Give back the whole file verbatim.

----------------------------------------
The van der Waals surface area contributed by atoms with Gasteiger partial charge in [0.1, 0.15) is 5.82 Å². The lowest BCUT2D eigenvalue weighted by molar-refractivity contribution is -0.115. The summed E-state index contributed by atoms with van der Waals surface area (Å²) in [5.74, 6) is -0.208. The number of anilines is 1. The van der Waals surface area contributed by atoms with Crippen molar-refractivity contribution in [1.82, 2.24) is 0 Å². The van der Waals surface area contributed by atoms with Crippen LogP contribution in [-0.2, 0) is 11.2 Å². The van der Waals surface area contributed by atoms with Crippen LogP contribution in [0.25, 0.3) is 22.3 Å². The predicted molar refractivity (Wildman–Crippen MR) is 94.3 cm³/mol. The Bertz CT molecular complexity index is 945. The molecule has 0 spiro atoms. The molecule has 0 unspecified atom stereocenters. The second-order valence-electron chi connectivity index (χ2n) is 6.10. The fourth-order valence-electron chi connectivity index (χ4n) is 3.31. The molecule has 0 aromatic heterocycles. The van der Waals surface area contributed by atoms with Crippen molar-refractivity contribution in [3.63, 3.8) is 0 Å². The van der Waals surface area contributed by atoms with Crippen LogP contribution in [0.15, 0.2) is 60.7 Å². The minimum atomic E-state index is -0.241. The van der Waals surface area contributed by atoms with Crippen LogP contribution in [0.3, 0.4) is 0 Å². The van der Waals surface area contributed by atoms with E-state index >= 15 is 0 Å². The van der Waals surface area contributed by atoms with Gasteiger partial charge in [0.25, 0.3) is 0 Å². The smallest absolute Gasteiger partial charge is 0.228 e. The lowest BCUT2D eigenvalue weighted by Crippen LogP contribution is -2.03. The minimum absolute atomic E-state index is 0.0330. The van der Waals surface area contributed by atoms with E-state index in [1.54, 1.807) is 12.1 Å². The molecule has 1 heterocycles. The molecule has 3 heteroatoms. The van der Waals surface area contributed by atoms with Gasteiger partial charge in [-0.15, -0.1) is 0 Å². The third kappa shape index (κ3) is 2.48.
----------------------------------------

The van der Waals surface area contributed by atoms with Gasteiger partial charge in [0.1, 0.15) is 5.82 Å². The lowest BCUT2D eigenvalue weighted by molar-refractivity contribution is -0.115. The summed E-state index contributed by atoms with van der Waals surface area (Å²) in [5.74, 6) is -0.208. The number of anilines is 1. The van der Waals surface area contributed by atoms with Crippen molar-refractivity contribution in [1.82, 2.24) is 0 Å². The van der Waals surface area contributed by atoms with Crippen LogP contribution in [-0.2, 0) is 11.2 Å². The van der Waals surface area contributed by atoms with Crippen LogP contribution in [0.25, 0.3) is 22.3 Å². The predicted molar refractivity (Wildman–Crippen MR) is 94.3 cm³/mol. The Bertz CT molecular complexity index is 945. The molecule has 0 spiro atoms. The molecule has 0 unspecified atom stereocenters. The second-order valence-electron chi connectivity index (χ2n) is 6.10. The fourth-order valence-electron chi connectivity index (χ4n) is 3.31. The molecule has 0 aromatic heterocycles. The van der Waals surface area contributed by atoms with Crippen molar-refractivity contribution in [3.63, 3.8) is 0 Å². The van der Waals surface area contributed by atoms with Crippen LogP contribution in [0.15, 0.2) is 60.7 Å². The minimum atomic E-state index is -0.241. The van der Waals surface area contributed by atoms with Crippen LogP contribution in [0.3, 0.4) is 0 Å². The van der Waals surface area contributed by atoms with E-state index >= 15 is 0 Å². The van der Waals surface area contributed by atoms with Gasteiger partial charge in [0.25, 0.3) is 0 Å². The smallest absolute Gasteiger partial charge is 0.228 e. The lowest BCUT2D eigenvalue weighted by Crippen LogP contribution is -2.03. The minimum absolute atomic E-state index is 0.0330. The van der Waals surface area contributed by atoms with E-state index in [1.54, 1.807) is 12.1 Å². The molecule has 1 heterocycles. The molecule has 3 heteroatoms. The van der Waals surface area contributed by atoms with Gasteiger partial charge in [-0.15, -0.1) is 0 Å². The third kappa shape index (κ3) is 2.48.